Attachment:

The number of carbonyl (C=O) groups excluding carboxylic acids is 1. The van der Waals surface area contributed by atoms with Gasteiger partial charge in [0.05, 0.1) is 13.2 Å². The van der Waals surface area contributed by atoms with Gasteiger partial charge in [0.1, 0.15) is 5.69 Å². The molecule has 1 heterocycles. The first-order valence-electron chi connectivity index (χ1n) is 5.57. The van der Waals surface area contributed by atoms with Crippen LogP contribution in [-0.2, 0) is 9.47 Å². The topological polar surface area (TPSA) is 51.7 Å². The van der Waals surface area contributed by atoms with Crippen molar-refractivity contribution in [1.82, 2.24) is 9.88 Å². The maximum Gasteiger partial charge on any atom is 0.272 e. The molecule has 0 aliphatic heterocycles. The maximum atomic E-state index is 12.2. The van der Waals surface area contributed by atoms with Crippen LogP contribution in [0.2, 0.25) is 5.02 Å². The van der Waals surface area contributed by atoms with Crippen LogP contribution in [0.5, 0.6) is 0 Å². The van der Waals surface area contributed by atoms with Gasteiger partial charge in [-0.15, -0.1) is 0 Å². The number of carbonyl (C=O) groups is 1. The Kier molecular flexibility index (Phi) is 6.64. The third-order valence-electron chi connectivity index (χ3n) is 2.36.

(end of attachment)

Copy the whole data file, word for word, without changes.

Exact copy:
The number of carbonyl (C=O) groups excluding carboxylic acids is 1. The van der Waals surface area contributed by atoms with Gasteiger partial charge in [0.05, 0.1) is 13.2 Å². The van der Waals surface area contributed by atoms with Gasteiger partial charge in [0.1, 0.15) is 5.69 Å². The molecule has 1 heterocycles. The first-order valence-electron chi connectivity index (χ1n) is 5.57. The van der Waals surface area contributed by atoms with Crippen LogP contribution in [-0.2, 0) is 9.47 Å². The topological polar surface area (TPSA) is 51.7 Å². The van der Waals surface area contributed by atoms with Crippen molar-refractivity contribution in [1.82, 2.24) is 9.88 Å². The maximum Gasteiger partial charge on any atom is 0.272 e. The molecule has 0 aliphatic heterocycles. The maximum atomic E-state index is 12.2. The van der Waals surface area contributed by atoms with Crippen LogP contribution in [0.2, 0.25) is 5.02 Å². The van der Waals surface area contributed by atoms with Crippen LogP contribution in [0.5, 0.6) is 0 Å². The van der Waals surface area contributed by atoms with Gasteiger partial charge in [-0.15, -0.1) is 0 Å². The number of carbonyl (C=O) groups is 1. The Kier molecular flexibility index (Phi) is 6.64. The third-order valence-electron chi connectivity index (χ3n) is 2.36.